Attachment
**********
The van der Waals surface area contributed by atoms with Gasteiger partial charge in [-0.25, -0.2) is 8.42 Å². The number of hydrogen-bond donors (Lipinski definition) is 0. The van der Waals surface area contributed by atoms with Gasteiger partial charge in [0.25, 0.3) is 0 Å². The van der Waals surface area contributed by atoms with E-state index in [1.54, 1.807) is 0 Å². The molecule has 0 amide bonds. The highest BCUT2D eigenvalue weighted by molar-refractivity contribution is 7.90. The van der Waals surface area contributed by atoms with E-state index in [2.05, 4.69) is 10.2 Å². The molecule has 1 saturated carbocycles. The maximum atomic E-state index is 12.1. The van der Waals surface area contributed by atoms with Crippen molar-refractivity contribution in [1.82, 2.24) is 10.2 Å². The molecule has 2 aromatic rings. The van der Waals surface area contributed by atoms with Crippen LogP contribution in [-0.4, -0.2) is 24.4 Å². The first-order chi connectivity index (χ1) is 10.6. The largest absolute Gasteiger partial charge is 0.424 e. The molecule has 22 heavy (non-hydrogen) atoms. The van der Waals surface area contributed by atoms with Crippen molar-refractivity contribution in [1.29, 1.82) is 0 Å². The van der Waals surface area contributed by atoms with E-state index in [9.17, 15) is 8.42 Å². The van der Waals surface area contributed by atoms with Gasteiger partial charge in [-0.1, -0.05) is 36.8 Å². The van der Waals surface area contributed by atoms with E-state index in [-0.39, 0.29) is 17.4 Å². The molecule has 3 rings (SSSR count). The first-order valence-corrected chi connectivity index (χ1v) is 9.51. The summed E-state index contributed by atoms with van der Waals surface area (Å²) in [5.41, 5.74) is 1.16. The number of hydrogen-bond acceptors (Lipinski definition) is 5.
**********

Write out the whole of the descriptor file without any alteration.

The van der Waals surface area contributed by atoms with Gasteiger partial charge in [-0.25, -0.2) is 8.42 Å². The number of hydrogen-bond donors (Lipinski definition) is 0. The van der Waals surface area contributed by atoms with Gasteiger partial charge in [0.25, 0.3) is 0 Å². The van der Waals surface area contributed by atoms with E-state index in [1.54, 1.807) is 0 Å². The molecule has 0 amide bonds. The highest BCUT2D eigenvalue weighted by molar-refractivity contribution is 7.90. The van der Waals surface area contributed by atoms with E-state index in [2.05, 4.69) is 10.2 Å². The molecule has 1 saturated carbocycles. The maximum atomic E-state index is 12.1. The van der Waals surface area contributed by atoms with Crippen molar-refractivity contribution in [1.82, 2.24) is 10.2 Å². The molecule has 2 aromatic rings. The van der Waals surface area contributed by atoms with Crippen LogP contribution in [-0.4, -0.2) is 24.4 Å². The first-order chi connectivity index (χ1) is 10.6. The largest absolute Gasteiger partial charge is 0.424 e. The molecule has 22 heavy (non-hydrogen) atoms. The van der Waals surface area contributed by atoms with Crippen molar-refractivity contribution in [1.29, 1.82) is 0 Å². The van der Waals surface area contributed by atoms with E-state index in [9.17, 15) is 8.42 Å². The van der Waals surface area contributed by atoms with Gasteiger partial charge in [-0.1, -0.05) is 36.8 Å². The van der Waals surface area contributed by atoms with E-state index in [-0.39, 0.29) is 17.4 Å². The molecule has 3 rings (SSSR count). The first-order valence-corrected chi connectivity index (χ1v) is 9.51. The summed E-state index contributed by atoms with van der Waals surface area (Å²) in [5.41, 5.74) is 1.16. The number of hydrogen-bond acceptors (Lipinski definition) is 5.